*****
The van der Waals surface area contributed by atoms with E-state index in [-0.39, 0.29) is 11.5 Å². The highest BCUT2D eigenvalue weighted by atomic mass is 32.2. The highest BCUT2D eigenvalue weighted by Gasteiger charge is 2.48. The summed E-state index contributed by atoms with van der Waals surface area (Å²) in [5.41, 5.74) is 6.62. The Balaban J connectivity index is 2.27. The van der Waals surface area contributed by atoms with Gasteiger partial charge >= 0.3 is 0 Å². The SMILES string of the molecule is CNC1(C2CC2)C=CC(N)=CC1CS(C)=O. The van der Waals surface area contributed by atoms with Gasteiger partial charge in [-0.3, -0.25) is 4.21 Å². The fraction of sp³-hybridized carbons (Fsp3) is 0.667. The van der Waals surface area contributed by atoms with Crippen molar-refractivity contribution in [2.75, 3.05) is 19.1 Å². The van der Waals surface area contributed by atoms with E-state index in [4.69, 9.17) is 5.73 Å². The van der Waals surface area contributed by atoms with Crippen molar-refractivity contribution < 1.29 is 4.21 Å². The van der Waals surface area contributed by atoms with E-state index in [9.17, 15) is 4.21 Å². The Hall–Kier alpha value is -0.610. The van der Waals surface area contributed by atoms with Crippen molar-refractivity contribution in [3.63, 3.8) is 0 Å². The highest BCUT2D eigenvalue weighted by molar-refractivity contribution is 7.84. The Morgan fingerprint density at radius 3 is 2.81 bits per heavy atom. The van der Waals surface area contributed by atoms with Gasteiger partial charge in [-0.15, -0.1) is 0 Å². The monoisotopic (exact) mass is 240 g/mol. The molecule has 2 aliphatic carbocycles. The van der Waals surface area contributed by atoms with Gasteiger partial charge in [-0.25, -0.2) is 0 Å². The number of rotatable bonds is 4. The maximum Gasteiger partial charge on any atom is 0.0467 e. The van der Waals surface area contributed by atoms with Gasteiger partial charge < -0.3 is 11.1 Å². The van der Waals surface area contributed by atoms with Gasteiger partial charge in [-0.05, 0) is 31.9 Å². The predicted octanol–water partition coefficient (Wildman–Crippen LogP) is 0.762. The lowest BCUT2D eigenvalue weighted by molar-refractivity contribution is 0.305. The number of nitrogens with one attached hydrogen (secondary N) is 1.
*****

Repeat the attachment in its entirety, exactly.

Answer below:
The van der Waals surface area contributed by atoms with E-state index in [-0.39, 0.29) is 11.5 Å². The highest BCUT2D eigenvalue weighted by atomic mass is 32.2. The highest BCUT2D eigenvalue weighted by Gasteiger charge is 2.48. The summed E-state index contributed by atoms with van der Waals surface area (Å²) in [5.41, 5.74) is 6.62. The Balaban J connectivity index is 2.27. The van der Waals surface area contributed by atoms with Gasteiger partial charge >= 0.3 is 0 Å². The SMILES string of the molecule is CNC1(C2CC2)C=CC(N)=CC1CS(C)=O. The van der Waals surface area contributed by atoms with Gasteiger partial charge in [-0.3, -0.25) is 4.21 Å². The fraction of sp³-hybridized carbons (Fsp3) is 0.667. The van der Waals surface area contributed by atoms with Crippen molar-refractivity contribution in [2.75, 3.05) is 19.1 Å². The van der Waals surface area contributed by atoms with E-state index in [4.69, 9.17) is 5.73 Å². The van der Waals surface area contributed by atoms with Crippen molar-refractivity contribution < 1.29 is 4.21 Å². The van der Waals surface area contributed by atoms with E-state index in [9.17, 15) is 4.21 Å². The Hall–Kier alpha value is -0.610. The van der Waals surface area contributed by atoms with Crippen molar-refractivity contribution in [3.63, 3.8) is 0 Å². The highest BCUT2D eigenvalue weighted by molar-refractivity contribution is 7.84. The Morgan fingerprint density at radius 3 is 2.81 bits per heavy atom. The van der Waals surface area contributed by atoms with Gasteiger partial charge in [-0.15, -0.1) is 0 Å². The monoisotopic (exact) mass is 240 g/mol. The molecule has 2 aliphatic carbocycles. The van der Waals surface area contributed by atoms with Gasteiger partial charge in [-0.25, -0.2) is 0 Å². The number of rotatable bonds is 4. The maximum Gasteiger partial charge on any atom is 0.0467 e. The van der Waals surface area contributed by atoms with Gasteiger partial charge < -0.3 is 11.1 Å². The van der Waals surface area contributed by atoms with Gasteiger partial charge in [-0.05, 0) is 31.9 Å². The predicted octanol–water partition coefficient (Wildman–Crippen LogP) is 0.762. The lowest BCUT2D eigenvalue weighted by molar-refractivity contribution is 0.305. The number of nitrogens with one attached hydrogen (secondary N) is 1.